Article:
2.0 The Condor Installation
In this section, you will learn a little about your Condor installation.
2.1 The Installation
Since Condor has been installed for you, we think it important to first show you a little about what's under the hood of a Condor installation. Condor should already be running on your machine: but you can prove it to yourself by launching the Task Manager (either by right-clicking on the Taskbar (that colorful bar across the bottom of your screen) or by using the keyboard short-cut: Ctrl + Shift + Esc—which you all probably have committed to memory already)
Once you have the Task Manager up and running, click on the Image Name column heading to sort the list of programs alphabetically (if it isn't already). If the Condor programs aren't immediately visible, use the scroll bar on the right to find them. Also, make sure that "Show processes from all users" is clicked. (Even though it's not shown that way in the screenshot.)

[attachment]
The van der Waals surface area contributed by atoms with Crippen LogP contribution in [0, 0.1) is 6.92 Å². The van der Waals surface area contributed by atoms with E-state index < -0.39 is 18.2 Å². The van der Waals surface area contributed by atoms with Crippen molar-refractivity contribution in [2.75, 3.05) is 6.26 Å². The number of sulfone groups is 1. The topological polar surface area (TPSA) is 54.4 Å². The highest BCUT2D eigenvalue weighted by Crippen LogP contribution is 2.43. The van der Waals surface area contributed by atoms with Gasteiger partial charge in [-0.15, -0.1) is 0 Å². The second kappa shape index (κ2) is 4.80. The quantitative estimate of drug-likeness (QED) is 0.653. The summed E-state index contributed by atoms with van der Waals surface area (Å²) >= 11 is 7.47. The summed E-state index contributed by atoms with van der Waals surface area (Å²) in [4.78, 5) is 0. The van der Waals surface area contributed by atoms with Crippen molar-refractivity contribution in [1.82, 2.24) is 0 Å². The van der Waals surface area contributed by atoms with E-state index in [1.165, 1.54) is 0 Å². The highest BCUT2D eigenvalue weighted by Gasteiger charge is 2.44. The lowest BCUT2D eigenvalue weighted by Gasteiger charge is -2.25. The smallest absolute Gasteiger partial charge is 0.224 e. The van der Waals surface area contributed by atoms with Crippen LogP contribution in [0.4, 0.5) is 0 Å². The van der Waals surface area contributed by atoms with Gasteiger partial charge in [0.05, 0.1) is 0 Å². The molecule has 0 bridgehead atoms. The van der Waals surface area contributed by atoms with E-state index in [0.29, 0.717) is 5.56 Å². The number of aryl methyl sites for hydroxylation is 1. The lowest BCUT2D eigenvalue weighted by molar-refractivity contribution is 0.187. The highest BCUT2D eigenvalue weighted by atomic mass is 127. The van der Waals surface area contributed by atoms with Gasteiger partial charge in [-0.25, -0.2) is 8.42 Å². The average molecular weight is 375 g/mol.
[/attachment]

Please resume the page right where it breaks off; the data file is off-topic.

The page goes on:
The programs listed may be slightly different than ours, but as long as it lists all of those Condor programs, it's okay. The picture on the right is a slightly different view than the Task Manager can give us; the reason it is there is to illustrate that the master, as elaborated on bellow, is really in charge—it's the parent process of all the other Condor programs. Let's take a closer look at what we see:
condor_master: This program runs constantly and ensures that all other parts of Condor are running. If they hang or crash, it restarts them.
condor_collector: This program is part of the Condor central manager. It collects information about all computers in the pool as well as which users want to run jobs. It is what normally responds to the condor_status command.
condor_negotiator: This program is part of the Condor central manager. It decides what jobs should be run where.
condor_startd: If this program is running, it allows jobs to be started up on this computer--that is, your computer is an "execute machine". This advertises your computer to the central manager (more on that later, but in this case it's also your computer) so that it knows about this computer. It will start up the jobs that run.
condor_schedd If this program is running, it allows jobs to be submitted from this computer—that is, your computer is a "submit machine". This will advertise jobs to the central manager so that it knows about them. It will contact a condor_startd on other execute machines for each job that needs to be started.